We have a new MAG!
Project Team: Ryan Long (PI), Nicole Bilodeau, Aniruddha Belsare
Start Date: October 1, 2018
The models developed during this MAG project will be used to develop a better understanding of pneumonia dynamics in bighorn sheep populations and guide further research questions. The long-term goal of our work is to support the Idaho Department of Fish and Game in developing locale-specific disease management strategies for bighorn sheep populations. We will use the results of our model to develop and support a new NSF-EEID proposal to be submitted in November 2019.
Pneumonia in bighorn sheep (Ovis canadensis) is a multifactorial, microbiologically complex disease that poses a significant threat to populations of bighorn sheep throughout their range. Recurrent spillover events and prolonged persistence of pathogens in bighorn sheep populations have contributed to numerous die-offs in the lower 48 states. The bacterium, Mycoplasma ovipneumoniae, has been shown to be a primary agent necessary for initiating epizootics. Though M. ovipneumoniae does not act alone, it is the first species to invade the lungs and predispose sheep to polymicrobial pneumonia.
M. ovipneumoniae is commonly carried by domestic sheep and goats, and strain typing data support the occurrence of recurrent spillover of M. ovipneumoniae from domestic small ruminants into bighorn sheep populations. Typically, affected bighorn sheep herds have an all-age die-off with 15-100% mortality. Following such all-age die-offs, some of the infected adults remain a persistent source of M. ovipneumoniae (asymptomatic carriage; Besser et al. 2013). These ‘carriers’ underpin the persistence of the disease in bighorn sheep populations and its population-limiting effect. Carriers primarily transmit the pathogen to naïve lambs and are responsible for low lamb survival to weaning for several years following die-offs (Cassirer et al.2013; Manlove et al. 2016). However, pathogen transmission risk is not constant across all infected hosts – Manlove et al. (2017) show that the transmission risk is much higher from infected dams than from dry ewes and yearlings.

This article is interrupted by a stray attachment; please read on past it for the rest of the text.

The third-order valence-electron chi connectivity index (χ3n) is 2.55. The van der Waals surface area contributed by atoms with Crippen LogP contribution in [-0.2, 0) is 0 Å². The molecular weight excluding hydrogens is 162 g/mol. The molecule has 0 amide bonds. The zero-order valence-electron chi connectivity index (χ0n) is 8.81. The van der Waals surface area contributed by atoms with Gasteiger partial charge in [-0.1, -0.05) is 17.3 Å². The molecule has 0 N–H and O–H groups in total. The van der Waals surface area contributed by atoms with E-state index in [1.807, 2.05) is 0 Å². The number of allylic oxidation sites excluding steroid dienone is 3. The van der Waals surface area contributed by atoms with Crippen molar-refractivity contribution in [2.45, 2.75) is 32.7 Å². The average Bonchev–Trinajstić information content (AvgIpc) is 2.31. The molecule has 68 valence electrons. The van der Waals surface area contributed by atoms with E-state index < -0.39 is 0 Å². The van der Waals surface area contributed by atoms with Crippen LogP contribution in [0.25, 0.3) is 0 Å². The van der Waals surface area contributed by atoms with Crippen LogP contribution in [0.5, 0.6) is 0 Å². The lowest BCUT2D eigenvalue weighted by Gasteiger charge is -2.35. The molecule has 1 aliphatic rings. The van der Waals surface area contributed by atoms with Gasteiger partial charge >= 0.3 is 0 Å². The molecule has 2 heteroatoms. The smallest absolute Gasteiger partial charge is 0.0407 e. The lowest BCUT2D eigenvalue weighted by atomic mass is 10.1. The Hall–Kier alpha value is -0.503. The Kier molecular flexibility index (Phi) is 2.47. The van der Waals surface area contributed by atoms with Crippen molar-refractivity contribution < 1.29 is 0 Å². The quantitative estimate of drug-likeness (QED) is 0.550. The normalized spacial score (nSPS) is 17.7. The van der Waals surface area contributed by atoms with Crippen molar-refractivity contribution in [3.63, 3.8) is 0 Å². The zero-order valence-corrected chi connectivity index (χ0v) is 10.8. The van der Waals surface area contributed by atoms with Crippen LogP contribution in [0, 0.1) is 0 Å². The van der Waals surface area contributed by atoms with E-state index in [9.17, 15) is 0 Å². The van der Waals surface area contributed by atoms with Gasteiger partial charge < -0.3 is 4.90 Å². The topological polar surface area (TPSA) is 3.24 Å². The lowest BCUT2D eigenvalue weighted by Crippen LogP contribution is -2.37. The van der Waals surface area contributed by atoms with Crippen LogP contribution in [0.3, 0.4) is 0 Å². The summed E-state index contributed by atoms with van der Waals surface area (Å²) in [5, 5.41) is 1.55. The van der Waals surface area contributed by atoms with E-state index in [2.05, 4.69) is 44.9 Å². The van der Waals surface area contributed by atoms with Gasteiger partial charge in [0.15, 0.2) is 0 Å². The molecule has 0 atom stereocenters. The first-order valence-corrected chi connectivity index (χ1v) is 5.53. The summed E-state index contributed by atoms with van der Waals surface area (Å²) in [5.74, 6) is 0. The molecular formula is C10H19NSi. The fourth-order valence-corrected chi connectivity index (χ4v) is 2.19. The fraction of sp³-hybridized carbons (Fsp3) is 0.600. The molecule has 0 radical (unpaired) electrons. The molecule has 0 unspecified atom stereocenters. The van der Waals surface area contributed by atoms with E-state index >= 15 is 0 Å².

Bighorn pneumonia represents a highly complex and heterogenous disease system. Furthermore, the uncertainties associated with our understanding of this system contribute to conflict among wildlife and livestock stakeholders over land use and management practices. This is particularly relevant because current disease management strategies mainly focus on reducing spillover from domestic sheep and goats.
One of the main purposes of this modeling work is to provide a decision-making context for effective management of pneumonia in wild populations of bighorn sheep. For example, we hope to answer questions such as: i) How would varying group dynamics and levels of connectivity among populations influence disease transmission?; ii) How can the landscape be modified to reduce the risk of disease transmission?; iii) How do varying levels of home-range fidelity change population dynamics?; iv) How do various levels of behavioral plasticity influence the ability of bighorn to utilize the nutritional landscape optimally?; v) Can ‘superspreaders’ explain the observed patterns of disease in bighorn sheep populations?; vi) How will climate change affect use of the landscape by bighorn?